Kata Containers is an open-source project and community working to build a standard implementation of lightweight virtual machines (VMs) that feel and perform like containers, but provide the workload isolation and security advantages of VMs. It combines technology from Intel® Clear Containers and Hyper runV from Hyper.Sh; the name is a nod to the Japanese word “form” or choreographed movement.
Superuser sat down with James Kulina, COO at Hyper.Sh, to find out more.
How did you get involved with OpenStack?
I’ve been involved with OpenStack for five or six years now. First at AT&T, helping them build their OpenStack cloud in all different kinds of use cases. From there, I went to a startup called eNovance that was bought by Red Hat so I was working on OpenStack at Red Hat for awhile…Now I’m at Hyper.sh. Overall, I’m pretty involved with the OpenStack community and knowledgeable about the ecosystem.
How did you get involved in Kata?
We’d been working with Intel for a little over a year and we actually launched our individual projects at around the same time. We started working on merging code and it got to a point where we thought that it’d be better suited to having an open governance, an open model and getting more community and an ecosystem around it, so we came together and decided that Kata should be created and pushed out for the community to consume.
Where do you see this fitting into the landscape?
It’s a foundational piece. It’s going to open up container-native workloads for new kinds of workloads. Because it’s virtualization-based, not hypervisor based, you’ll be able to tie into accelerators and legacy-type systems that people trust and use already. It actually makes a very unique and easy migration path for people who are already using legacy virtualization to start consuming containers and container-native workloads.
What use cases do you see?
Initially, mostly around container-as-a-service. That’s the simplest one that people can understand, it’ll be for people who are already dipping their feet into Kubernetes and using Kubernetes to scale container applications. But it’ll go in a lot of different ways, fairly quickly, I think: a lot of different verticals (financial services, telcos, internet of things, edge) will all benefit from this type of security, performance and integration.
You were at the Kata booth during KubeCon, what kinds of questions did you get?
Mostly just about how these companies came together, and a little bit about how it actually works. Some people were looking for more detail about how the underpinnings work; there’s a little bit of inertia that we have to get over in terms of people having their own definition of what container native means. We’re trying to work with that definition and expand it.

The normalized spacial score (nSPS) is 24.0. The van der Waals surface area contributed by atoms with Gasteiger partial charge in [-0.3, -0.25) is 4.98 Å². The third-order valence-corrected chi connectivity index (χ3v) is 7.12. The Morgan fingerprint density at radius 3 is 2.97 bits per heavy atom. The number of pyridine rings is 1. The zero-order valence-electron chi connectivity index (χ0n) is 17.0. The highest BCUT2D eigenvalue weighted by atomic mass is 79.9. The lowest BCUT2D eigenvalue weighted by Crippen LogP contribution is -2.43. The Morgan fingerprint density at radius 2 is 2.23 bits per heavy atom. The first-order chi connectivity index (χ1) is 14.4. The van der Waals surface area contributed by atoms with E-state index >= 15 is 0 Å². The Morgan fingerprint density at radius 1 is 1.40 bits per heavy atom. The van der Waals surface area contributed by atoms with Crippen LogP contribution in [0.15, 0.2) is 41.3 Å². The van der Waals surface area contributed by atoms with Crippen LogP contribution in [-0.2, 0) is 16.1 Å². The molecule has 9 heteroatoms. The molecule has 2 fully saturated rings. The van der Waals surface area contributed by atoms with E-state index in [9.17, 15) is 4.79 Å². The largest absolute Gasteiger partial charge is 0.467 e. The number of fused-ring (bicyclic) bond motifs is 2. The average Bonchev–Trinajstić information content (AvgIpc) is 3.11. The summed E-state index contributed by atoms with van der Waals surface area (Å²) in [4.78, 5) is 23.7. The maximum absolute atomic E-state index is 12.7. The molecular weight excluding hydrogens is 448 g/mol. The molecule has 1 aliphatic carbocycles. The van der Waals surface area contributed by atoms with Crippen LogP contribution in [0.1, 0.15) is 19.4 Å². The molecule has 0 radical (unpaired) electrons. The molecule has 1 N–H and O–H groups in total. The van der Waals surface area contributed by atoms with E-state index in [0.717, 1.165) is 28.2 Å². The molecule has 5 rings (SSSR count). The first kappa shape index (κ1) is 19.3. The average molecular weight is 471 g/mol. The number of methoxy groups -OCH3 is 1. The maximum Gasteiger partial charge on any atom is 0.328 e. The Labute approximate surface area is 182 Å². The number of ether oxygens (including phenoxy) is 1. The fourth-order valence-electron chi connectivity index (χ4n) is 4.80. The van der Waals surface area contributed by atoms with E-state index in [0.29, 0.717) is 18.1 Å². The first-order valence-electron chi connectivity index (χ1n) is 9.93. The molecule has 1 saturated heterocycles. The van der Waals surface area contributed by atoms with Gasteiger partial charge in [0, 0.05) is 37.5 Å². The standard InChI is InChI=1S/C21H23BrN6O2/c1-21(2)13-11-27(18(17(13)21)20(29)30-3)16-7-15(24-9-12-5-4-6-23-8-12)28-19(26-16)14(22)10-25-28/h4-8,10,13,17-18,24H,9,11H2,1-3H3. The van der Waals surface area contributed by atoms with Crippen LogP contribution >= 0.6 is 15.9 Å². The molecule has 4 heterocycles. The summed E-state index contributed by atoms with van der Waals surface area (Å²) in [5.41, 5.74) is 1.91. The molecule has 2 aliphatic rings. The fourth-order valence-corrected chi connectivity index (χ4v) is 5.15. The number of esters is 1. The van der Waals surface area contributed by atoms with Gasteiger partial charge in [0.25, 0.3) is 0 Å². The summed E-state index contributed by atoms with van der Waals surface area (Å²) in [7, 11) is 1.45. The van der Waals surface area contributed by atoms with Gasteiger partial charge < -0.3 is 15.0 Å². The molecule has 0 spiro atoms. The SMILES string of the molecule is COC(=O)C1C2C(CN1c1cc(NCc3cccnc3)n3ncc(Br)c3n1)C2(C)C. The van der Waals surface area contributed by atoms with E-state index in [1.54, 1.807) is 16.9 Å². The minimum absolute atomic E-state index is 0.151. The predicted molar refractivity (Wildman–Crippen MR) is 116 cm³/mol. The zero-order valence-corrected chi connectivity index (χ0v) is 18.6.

A couple of questions I overheard were about bare metal and the Clear Container Initiative.
It’s because you can actually run Kubernetes on bare metal and have full isolation between the pods, so you get a multi-tenant type installation where you can run untrusted code side by side.
So Clear Containers launched the same month that we launched with our Hyper runV project and the vision for both was incredibly the same (laughs) so that’s why it made sense to merge this and go open source.
Were there a lot of questions about how these projects all fit together?
Yes. There were definitely a lot of technical questions around how the projects came together in terms of code base. Some of the code has already been merged, but we’re looking to the community to get involved and help.
What kind of contributions do you need most?
Mostly around integrations with the different virtualization technologies as well as the CRI interface that we’re doing, some work around that could be very beneficial We’re already talking with a number of community members from Kubernetes and OpenStack about this. There’s a lot of work that people can contribute to, there’s a GitHub repo they can go check out.
Where would you like to see this in a year?
I’d love to see this being used in production. It’s already being used in terms of our technology, but for the Kata project to have a migration path for a production system, maybe on someone’s cloud or in a hybrid scenario. Right now, our goal for the short term is to get people to understand the technology, start contributing and start talking about it. In year from now, hopefully they’ll have stood it up, tested it out, tried it out and maybe gone into production.
Anything else you want people to know?
The one thing we’ve always talked about at Hyper: make containers as simple as possible. To take the headache out going from something working on your laptop to working in the cloud. With Kata, you’ll start to see that become reality.
What’s the best way to get involved right now?
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